Number of pages: 141
Started: 29 May 2007
Finished: 4 June 2007
Summary (taken from blurb):
Fifteen-year-old Alex doesn't just like ultra-violence - he also enjoys rape, drugs and Beethoven's Ninth. He and his gang rampage through a dystopian future, hunting for terrible thrills. But when Alex finds himself at the mercy of the state and subject to the ministrations of Dr Brodsky, the government psychologist, he discovers that fun is no longer the order of the day...
The basis for one of the most notorious films ever made, A Clockwork Orange is both a virtuoso performance from an electrifying prose stylist and a serious exploration of the morality of free will.
A Clockwork Orange is a frightening and sad look at a future society in which gangs are rife and no one can be trusted. Not being one that can stomach much in the way of violence and rape, I was a bit wary about reading this book; but my desire to read another dystopian classic won out. There were a couple of disturbing scenes, but it wasn't too bad overall.
Burgess has done a great job with the language in this book; the narrator, Alex, and his friends ('droogies') speak a slang language referred to as 'nadsat'. If this had a been a made-up language, it probably would have detracted from the story, but Burgess, a linguist, has based a lot of these words in Russian or Cockney rhyming slang. It took a while to get used to (a bit distracting early on) but I found a good translation of nadsat on the web which I referred to when needed. By the end of the book, nadsat had become almost second nature and it was a lot of fun to read.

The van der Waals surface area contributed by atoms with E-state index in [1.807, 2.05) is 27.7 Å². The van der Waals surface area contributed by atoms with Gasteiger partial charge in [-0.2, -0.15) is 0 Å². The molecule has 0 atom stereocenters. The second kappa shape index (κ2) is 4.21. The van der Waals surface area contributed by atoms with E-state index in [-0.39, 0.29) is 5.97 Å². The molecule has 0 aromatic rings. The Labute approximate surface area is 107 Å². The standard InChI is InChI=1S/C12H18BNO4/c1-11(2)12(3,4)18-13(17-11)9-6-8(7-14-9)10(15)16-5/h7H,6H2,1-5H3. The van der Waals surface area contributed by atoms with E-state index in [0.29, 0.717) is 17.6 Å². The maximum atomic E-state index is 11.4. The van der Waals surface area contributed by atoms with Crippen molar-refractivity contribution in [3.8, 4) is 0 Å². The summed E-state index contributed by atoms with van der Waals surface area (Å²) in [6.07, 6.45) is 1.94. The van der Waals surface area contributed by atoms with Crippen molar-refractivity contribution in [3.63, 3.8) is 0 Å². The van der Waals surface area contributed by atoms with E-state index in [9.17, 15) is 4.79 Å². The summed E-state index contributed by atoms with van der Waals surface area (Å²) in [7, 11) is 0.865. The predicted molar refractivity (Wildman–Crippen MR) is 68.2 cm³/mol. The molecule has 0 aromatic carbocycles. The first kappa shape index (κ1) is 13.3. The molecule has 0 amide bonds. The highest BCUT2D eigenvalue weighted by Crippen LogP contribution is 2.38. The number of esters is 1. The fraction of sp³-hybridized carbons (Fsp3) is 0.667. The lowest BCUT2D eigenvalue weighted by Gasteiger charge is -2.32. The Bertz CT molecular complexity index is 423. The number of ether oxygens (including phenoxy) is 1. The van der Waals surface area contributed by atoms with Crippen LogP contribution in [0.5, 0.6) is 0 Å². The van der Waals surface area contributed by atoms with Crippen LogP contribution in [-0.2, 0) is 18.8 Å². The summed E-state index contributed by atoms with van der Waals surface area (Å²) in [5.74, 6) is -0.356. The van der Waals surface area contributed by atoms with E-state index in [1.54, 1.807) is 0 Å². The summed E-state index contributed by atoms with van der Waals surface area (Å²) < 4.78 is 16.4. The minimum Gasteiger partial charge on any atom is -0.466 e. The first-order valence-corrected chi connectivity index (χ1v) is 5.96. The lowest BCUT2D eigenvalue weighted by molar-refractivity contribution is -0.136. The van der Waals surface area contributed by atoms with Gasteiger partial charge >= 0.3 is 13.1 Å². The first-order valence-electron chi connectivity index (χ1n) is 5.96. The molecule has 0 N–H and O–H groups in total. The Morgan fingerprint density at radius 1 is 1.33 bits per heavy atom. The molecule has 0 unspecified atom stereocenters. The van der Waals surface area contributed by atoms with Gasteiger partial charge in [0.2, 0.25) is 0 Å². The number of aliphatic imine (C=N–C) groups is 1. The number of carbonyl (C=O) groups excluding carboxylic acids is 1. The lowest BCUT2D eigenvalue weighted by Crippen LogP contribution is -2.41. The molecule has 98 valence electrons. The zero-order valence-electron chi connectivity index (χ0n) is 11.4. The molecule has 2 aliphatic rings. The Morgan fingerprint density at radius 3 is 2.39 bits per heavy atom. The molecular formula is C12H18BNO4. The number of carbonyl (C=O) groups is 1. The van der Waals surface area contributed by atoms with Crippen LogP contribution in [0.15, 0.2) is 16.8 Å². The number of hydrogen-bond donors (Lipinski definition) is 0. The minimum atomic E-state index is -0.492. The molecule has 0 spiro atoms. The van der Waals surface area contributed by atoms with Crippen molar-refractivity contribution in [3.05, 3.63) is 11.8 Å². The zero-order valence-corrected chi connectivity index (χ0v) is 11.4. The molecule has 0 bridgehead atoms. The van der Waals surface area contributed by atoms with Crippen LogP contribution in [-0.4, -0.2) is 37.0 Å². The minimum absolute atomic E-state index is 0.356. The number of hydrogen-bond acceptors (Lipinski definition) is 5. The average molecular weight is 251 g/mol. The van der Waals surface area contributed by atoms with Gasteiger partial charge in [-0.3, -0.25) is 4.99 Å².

You would think that Alex would be a very unsympathetic character, and he certainly is, at first. By the middle of the book, however, I found myself feeling very sorry for him, which I suppose can only be understood when you read the book. This is a terrific read and quite touching in some places, and funny in others. Very highly recommended. Now to decide whether I can stomach the movie...